Card-based certification, precarious work, better enforcement among concerns
In a massive undertaking, the Ontario government is looking to update not one but two labour laws with its Changing Workplaces Review.
First proposed in 2015, the review would see the province’s 1995 Labour Relations Act and 2000 Employment Standards Act updated.
“It’s important our laws reflect the realities of the modern economy, and that’s why we’re consulting with people in communities across the province and reviewing our legislation,” said Minister of Labour Kevin Flynn.
Led by lawyer Michael Mitchell and former justice of the Ontario Superior Court John Murray, the review received more than 300 written submissions and met with various labour and employer groups. The co-chairs released an interim report in July.
The 312-page report touches on a variety of issues relevant to employers and labour groups.
The Ontario Federation of Labour (OFL) has been waiting quite some time for the changes, said OFL president Chris Buckley.
“It’s a springboard for a once-in-a-generation opportunity to bring sweeping changes to Ontario’s employment laws and to make it fair for every worker across the province.”
If the exercise was to poke at as many of the issues as possible, it’s achieved that goal, said labour and employment lawyer Craig Rix at Hicks Morley in Toronto.
“What I see mostly in the report is a longstanding list of like-to-have proposals that have largely come from organized labour.”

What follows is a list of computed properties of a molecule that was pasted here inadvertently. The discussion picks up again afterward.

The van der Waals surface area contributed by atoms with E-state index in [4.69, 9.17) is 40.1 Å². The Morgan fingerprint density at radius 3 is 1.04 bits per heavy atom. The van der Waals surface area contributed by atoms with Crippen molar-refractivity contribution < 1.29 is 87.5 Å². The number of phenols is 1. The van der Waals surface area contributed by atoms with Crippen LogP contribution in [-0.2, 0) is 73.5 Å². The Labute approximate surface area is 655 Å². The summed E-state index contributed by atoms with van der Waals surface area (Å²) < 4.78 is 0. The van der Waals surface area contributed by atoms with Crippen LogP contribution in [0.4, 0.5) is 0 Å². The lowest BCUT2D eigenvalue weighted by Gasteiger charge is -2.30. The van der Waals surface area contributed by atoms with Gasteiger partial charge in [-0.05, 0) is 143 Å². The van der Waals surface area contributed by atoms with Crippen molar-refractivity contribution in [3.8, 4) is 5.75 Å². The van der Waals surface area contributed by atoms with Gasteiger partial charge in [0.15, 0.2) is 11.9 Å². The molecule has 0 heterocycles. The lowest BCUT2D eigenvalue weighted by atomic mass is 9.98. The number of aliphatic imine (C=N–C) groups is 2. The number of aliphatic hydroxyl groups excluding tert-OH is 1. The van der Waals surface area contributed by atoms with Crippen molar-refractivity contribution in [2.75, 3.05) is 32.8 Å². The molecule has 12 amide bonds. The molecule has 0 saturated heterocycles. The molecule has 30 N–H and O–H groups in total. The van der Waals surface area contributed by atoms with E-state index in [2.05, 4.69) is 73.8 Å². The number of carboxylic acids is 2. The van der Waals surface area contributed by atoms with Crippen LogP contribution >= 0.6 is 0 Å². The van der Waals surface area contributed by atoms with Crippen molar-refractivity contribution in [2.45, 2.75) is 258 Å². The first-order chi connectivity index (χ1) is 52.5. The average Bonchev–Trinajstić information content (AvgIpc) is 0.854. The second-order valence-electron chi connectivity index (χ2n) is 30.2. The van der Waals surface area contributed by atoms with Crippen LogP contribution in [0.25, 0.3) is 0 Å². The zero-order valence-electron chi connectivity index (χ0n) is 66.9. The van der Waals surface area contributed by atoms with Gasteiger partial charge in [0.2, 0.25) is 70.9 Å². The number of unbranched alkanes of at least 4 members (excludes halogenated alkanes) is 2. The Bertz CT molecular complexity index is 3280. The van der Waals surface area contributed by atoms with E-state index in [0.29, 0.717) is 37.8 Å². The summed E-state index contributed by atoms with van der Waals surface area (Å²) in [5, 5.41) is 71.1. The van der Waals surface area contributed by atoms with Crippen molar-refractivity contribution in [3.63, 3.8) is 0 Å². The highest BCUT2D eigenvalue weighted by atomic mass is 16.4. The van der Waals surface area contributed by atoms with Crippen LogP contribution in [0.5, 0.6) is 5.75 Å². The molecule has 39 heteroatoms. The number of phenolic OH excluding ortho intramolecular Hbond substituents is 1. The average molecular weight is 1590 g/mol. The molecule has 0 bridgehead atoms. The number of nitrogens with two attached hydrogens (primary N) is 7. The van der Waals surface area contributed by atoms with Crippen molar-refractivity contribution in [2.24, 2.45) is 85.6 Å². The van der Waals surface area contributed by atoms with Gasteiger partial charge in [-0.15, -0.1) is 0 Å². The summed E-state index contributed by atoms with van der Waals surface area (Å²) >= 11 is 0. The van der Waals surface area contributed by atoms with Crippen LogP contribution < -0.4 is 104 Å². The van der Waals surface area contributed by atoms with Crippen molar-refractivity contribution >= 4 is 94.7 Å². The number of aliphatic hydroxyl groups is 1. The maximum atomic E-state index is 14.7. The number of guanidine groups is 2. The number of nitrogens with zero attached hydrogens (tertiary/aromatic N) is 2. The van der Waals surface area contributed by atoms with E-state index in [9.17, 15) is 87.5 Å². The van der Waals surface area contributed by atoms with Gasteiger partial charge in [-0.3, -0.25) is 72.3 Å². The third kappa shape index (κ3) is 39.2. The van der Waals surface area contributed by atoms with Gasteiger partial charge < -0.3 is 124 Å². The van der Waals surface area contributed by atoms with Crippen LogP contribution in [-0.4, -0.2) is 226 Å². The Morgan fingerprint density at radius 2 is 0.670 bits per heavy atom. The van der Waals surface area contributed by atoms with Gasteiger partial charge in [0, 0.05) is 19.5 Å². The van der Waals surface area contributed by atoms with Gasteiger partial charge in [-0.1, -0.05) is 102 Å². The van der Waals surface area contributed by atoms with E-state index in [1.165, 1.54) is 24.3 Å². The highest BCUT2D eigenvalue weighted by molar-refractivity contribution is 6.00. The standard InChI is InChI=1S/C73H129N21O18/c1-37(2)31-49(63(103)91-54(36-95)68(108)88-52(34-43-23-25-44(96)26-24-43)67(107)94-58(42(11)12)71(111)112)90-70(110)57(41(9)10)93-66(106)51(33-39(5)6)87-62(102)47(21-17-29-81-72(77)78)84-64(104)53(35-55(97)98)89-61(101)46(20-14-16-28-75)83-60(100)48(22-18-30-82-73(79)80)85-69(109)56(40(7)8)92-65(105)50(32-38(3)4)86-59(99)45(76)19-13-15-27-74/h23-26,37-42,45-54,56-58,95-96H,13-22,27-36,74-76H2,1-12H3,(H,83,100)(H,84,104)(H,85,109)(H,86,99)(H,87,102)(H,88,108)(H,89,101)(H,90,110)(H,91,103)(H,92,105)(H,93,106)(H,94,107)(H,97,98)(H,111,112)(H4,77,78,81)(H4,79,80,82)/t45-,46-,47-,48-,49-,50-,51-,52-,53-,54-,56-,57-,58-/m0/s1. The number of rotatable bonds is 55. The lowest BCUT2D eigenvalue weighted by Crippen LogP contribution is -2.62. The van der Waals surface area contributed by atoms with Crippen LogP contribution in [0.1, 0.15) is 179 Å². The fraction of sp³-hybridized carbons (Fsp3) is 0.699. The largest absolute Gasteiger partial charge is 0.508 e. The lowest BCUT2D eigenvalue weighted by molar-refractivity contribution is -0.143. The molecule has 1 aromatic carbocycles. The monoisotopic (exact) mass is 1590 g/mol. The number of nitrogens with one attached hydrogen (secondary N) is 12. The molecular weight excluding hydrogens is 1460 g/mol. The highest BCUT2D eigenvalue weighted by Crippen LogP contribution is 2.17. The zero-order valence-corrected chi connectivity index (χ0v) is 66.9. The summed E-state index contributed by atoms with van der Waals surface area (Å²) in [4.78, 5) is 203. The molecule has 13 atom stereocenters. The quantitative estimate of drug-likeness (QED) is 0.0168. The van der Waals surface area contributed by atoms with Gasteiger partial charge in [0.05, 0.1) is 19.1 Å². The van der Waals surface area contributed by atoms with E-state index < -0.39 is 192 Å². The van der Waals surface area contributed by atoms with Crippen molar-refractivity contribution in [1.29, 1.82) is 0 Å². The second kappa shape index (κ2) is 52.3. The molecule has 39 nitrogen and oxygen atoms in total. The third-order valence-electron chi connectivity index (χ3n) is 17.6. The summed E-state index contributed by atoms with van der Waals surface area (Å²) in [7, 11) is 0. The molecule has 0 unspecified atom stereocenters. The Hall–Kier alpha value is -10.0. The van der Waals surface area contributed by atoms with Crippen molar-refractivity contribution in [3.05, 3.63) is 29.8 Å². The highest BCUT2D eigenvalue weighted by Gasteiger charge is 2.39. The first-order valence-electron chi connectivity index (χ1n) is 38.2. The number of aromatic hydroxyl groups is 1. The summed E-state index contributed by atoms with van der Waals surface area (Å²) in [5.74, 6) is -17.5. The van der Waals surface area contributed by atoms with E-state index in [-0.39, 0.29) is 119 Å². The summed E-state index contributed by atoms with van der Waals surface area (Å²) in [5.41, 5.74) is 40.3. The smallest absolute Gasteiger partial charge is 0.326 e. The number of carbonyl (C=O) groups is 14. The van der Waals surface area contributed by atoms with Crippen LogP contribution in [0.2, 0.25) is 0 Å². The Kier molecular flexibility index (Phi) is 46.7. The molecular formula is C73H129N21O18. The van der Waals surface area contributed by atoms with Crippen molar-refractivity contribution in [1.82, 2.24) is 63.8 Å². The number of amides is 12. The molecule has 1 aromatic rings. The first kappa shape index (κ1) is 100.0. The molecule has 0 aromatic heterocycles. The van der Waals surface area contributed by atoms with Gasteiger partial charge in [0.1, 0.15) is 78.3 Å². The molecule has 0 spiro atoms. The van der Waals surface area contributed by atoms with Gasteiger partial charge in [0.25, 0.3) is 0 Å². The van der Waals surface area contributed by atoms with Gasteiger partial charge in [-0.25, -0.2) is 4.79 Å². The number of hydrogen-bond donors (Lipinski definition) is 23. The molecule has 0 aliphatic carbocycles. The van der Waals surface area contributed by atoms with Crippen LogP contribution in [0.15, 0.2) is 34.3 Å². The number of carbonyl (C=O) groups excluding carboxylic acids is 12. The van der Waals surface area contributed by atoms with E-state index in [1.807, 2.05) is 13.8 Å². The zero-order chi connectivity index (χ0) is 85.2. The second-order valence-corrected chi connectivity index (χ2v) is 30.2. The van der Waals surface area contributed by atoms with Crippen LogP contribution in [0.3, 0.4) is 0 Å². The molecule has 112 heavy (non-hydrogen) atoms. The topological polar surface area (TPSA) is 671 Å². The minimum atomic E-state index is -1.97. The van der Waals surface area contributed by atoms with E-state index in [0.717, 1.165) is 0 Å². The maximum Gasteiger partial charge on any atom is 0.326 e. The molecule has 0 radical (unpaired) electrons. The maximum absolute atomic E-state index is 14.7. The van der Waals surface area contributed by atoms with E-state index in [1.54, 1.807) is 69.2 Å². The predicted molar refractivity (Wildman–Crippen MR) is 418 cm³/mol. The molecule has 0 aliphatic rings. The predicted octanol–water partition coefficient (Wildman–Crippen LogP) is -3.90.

One of the most contentious issues is a possible return to card-based union certification, which was removed in the 1995 act (and restored for the construction industry in 2000). Some union groups are hoping to see the practice restored.
“Our first preference would be to have a card check. We’ve done it federally for the last number of years,” said Katha Fortier, Unifor’s Ontario director. “(Workers) can join a union without intimidation.”
But the Ontario Chamber of Commerce (OCC) opposes a return to card-based certification.
“We believe this actually diminishes employees’ rights and would prevent workers from having a real say about whether or not they wish to be part of a union. It would take away that transparency that we think is vital to such an important decision among any employee group,” said Karl Baldauf, vice-president of policy and government relations at the OCC.
Another issue concerns the growth of “precarious workers,” meaning part-time, temporary or casual employees who don’t receive all of the benefits of a full-time worker. The interim report labels precarious work as “non-standard work” and said 26.6 per cent of workers in 2015 in Ontario were categorized as such.
Young people are encouraged to get an education but “far too often they are graduating to the unemployment line with huge student debt. They are forced to work in jobs that are paying very low wages, that are either contract or temporary agencies,” said Buckley.